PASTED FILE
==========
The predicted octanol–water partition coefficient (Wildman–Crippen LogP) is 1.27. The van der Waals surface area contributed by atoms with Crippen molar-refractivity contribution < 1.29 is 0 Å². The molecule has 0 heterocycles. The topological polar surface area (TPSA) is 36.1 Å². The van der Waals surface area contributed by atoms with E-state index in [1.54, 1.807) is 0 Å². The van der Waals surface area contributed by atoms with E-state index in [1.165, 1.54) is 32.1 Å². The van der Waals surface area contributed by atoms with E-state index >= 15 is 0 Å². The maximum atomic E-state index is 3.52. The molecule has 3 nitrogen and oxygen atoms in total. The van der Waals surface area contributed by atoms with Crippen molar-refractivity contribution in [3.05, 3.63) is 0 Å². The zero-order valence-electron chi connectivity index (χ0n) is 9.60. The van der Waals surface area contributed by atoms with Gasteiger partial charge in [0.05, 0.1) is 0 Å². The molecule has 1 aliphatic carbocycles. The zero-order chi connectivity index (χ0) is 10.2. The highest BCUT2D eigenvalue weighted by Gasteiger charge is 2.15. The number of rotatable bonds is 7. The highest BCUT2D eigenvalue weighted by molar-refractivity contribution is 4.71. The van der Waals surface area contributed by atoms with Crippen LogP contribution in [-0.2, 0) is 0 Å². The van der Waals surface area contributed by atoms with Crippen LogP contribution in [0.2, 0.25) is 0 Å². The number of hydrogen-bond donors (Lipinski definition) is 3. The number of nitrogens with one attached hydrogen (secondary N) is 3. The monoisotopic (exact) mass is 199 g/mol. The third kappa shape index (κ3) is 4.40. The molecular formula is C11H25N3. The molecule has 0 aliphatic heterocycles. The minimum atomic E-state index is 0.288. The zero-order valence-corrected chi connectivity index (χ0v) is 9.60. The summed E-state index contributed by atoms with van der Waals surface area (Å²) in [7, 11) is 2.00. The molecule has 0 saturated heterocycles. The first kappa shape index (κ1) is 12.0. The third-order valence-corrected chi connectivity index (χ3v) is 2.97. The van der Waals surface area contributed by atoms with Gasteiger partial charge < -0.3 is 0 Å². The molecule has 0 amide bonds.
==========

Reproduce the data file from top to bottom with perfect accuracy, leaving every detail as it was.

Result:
The predicted octanol–water partition coefficient (Wildman–Crippen LogP) is 1.27. The van der Waals surface area contributed by atoms with Crippen molar-refractivity contribution < 1.29 is 0 Å². The molecule has 0 heterocycles. The topological polar surface area (TPSA) is 36.1 Å². The van der Waals surface area contributed by atoms with E-state index in [1.54, 1.807) is 0 Å². The van der Waals surface area contributed by atoms with E-state index in [1.165, 1.54) is 32.1 Å². The van der Waals surface area contributed by atoms with E-state index >= 15 is 0 Å². The maximum atomic E-state index is 3.52. The molecule has 3 nitrogen and oxygen atoms in total. The van der Waals surface area contributed by atoms with Crippen molar-refractivity contribution in [3.05, 3.63) is 0 Å². The zero-order valence-electron chi connectivity index (χ0n) is 9.60. The van der Waals surface area contributed by atoms with Gasteiger partial charge in [0.05, 0.1) is 0 Å². The molecule has 1 aliphatic carbocycles. The zero-order chi connectivity index (χ0) is 10.2. The highest BCUT2D eigenvalue weighted by Gasteiger charge is 2.15. The number of rotatable bonds is 7. The highest BCUT2D eigenvalue weighted by molar-refractivity contribution is 4.71. The van der Waals surface area contributed by atoms with Crippen LogP contribution in [-0.2, 0) is 0 Å². The van der Waals surface area contributed by atoms with Crippen LogP contribution in [0.2, 0.25) is 0 Å². The number of hydrogen-bond donors (Lipinski definition) is 3. The number of nitrogens with one attached hydrogen (secondary N) is 3. The monoisotopic (exact) mass is 199 g/mol. The third kappa shape index (κ3) is 4.40. The molecular formula is C11H25N3. The molecule has 0 aliphatic heterocycles. The minimum atomic E-state index is 0.288. The zero-order valence-corrected chi connectivity index (χ0v) is 9.60. The summed E-state index contributed by atoms with van der Waals surface area (Å²) in [7, 11) is 2.00. The molecule has 0 saturated heterocycles. The first kappa shape index (κ1) is 12.0. The third-order valence-corrected chi connectivity index (χ3v) is 2.97. The van der Waals surface area contributed by atoms with Gasteiger partial charge < -0.3 is 0 Å². The molecule has 0 amide bonds.